The report also looked at test scores for science, biology, civics and U.S. history end-of-course exams. The presentation showed other gaps, too: Students who are economically disadvantaged compared to those who aren’t. English language learners compared to native speakers. Gaps between students with disabilities and those without.

Just over a quarter — 26% — of students with special needs in grades 3 through 10 passed the 2019 FSA English Language Arts exam compared to 62% of students without disabilities. For that same test, just 19% of English Language Learners passed compared to 65% of native speakers.

Superintendent Alberto Carvalho said administrators, teachers and principals join in the board members’ pain. He said looking at static performance analysis alone would be unfair because it doesn’t reconcile outside factors, also faced by schools nationwide that the school district can’t control, like poverty, parental involvement and access to technology.

School Board member Marta Perez spoke to some of those factors, like student discipline that can disrupt productive classrooms.

“As much as the nine of us want to close the achievement gap, if we do not get the entire community on board, we cannot do it,” she said. “We can’t throw more money on it. We have to engage the community to see the importance of helping our students because every child is a world of possibility.”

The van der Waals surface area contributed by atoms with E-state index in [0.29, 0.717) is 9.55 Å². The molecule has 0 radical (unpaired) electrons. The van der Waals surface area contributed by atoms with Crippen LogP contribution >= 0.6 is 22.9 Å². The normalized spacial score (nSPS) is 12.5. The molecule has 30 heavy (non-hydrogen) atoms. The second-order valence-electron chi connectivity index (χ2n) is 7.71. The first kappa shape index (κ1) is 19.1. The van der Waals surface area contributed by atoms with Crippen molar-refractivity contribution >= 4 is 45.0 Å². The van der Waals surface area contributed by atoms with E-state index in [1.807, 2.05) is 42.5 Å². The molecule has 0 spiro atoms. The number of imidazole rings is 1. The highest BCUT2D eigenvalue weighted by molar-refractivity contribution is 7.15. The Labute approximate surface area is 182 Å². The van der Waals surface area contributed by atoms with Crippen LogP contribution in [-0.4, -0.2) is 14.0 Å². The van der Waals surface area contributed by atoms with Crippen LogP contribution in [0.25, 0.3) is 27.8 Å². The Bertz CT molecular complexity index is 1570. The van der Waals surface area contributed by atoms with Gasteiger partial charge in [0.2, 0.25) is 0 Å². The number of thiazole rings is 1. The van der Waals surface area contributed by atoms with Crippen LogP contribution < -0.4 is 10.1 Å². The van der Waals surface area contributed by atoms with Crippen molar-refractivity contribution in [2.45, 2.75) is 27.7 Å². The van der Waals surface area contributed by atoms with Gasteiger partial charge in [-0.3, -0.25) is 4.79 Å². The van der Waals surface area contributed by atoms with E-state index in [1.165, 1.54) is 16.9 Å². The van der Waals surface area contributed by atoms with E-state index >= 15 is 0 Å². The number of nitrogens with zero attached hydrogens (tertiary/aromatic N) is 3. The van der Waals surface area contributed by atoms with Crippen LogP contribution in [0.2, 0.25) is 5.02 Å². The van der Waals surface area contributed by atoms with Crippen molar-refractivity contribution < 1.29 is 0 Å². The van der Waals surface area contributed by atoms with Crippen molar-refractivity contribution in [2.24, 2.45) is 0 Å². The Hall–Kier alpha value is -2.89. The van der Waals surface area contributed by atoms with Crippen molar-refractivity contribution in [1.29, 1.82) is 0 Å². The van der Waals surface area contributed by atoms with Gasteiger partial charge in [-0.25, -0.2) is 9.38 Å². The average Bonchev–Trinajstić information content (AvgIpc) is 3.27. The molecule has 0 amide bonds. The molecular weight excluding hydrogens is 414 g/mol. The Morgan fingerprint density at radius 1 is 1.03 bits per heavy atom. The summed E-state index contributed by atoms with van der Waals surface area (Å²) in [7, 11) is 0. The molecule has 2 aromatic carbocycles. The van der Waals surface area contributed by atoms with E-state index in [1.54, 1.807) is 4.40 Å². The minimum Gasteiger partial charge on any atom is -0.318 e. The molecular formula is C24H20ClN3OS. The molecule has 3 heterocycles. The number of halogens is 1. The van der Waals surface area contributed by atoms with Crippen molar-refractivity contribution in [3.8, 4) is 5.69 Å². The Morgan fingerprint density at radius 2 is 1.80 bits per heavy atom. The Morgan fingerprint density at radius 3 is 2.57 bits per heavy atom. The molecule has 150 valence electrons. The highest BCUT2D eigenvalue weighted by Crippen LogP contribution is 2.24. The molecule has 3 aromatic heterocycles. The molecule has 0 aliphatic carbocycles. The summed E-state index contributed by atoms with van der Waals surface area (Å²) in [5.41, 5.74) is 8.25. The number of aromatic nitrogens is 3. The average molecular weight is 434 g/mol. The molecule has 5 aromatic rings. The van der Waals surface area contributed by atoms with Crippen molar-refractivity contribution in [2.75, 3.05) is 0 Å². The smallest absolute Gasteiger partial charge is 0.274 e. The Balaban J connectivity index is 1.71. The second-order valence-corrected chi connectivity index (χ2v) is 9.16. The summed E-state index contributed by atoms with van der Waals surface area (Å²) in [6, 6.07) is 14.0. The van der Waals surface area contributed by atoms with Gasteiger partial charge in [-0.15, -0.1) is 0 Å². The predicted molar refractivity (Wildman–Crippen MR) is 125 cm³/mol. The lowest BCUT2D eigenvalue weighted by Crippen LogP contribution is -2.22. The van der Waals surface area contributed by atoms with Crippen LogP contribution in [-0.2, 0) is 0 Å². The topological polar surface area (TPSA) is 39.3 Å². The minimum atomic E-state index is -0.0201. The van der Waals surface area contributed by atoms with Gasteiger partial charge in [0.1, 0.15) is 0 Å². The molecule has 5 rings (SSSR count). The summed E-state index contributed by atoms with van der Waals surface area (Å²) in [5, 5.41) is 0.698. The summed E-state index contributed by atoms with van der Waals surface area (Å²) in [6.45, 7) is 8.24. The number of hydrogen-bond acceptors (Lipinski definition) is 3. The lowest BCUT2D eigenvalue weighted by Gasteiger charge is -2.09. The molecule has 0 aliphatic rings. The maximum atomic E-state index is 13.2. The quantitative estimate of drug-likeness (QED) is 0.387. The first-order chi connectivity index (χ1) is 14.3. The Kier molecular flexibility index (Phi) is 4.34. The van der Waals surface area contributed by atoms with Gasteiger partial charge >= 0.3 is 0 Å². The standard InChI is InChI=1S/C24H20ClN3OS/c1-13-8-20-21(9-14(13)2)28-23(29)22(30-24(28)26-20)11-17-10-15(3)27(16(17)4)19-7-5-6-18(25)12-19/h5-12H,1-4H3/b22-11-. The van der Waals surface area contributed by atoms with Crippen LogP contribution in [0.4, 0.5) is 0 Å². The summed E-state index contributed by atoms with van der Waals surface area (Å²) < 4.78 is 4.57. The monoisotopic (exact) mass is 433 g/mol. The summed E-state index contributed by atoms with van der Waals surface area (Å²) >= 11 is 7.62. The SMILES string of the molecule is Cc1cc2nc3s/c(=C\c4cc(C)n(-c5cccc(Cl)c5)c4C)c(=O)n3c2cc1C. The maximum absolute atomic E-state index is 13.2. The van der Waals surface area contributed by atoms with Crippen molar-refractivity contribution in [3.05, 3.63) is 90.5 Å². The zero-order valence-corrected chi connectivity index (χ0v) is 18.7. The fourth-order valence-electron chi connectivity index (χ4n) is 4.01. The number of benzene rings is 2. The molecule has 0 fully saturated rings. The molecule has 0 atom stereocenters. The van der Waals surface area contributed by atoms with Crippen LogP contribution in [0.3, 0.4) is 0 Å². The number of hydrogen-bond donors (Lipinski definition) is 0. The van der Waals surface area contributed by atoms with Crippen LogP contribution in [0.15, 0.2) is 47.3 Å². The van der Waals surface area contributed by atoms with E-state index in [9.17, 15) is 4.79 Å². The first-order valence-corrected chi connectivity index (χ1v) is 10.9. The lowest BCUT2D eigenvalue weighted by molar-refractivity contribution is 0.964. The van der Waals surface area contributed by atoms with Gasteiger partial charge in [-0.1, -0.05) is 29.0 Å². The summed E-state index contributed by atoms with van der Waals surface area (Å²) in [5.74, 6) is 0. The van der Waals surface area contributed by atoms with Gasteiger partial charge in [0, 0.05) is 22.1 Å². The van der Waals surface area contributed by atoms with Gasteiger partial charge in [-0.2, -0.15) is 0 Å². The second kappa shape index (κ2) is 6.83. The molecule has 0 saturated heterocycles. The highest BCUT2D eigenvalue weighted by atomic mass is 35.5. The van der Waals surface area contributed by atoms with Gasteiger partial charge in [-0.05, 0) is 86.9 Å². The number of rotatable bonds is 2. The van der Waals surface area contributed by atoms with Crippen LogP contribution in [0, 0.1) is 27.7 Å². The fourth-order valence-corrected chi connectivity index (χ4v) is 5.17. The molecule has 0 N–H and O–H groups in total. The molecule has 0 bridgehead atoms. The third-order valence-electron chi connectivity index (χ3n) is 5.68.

Carvalho said the FSA tests are very closely aligned with national tests by the National Assessment of Educational Progress, or NAEP. Carvalho sits on NAEP’s governing board.

He said that while 44% of Miami-Dade’s Black students in grades 3 through 5 passed the English language arts FSA in 2018-19, just 18% of Black fourth graders passed the similar NAEP test nationally.

Also in 2018-19, 39% of Miami-Dade’s Black students in grades 6 through 8 passed the FSA language arts exam, compared to 15% of Black eighth graders nationally.

“The point I’m making is yes, we cannot, we shall not, we have never accepted the position we’ve been in,” Carvalho said. “But we have moved. Not as fast as we need to or we’d like to. That is obvious. But we keep trying new ideas, new approaches, research endorsed approaches,” adding that he trusts the work of his administrators past and present.

Carvalho said: “I am deeply humbled by the comments that we’ve heard. They reflect the anxiety and pain that we live through every single year. I celebrate what our teachers and principals and support staff do.”

A presentation made to the Miami-Dade School Board on Wednesday, April 14, showed a majority of Black students had failed state standardized tests in English, math and science despite having graduation rates that topped 85 percent. JOHN AMIS AP

Featured image: A student practices for a standardized test. Wednesday’s presentation shook some School Board members, including Luisa Santos: “Reading this data, it doesn’t feel good. When we see there are four out of 10 students who are proficient. That means if I walk into a classroom of 20, that means 12 aren’t proficient. That hurts. And I know everyone in this room feels that way. It’s unacceptable.” Miami Herald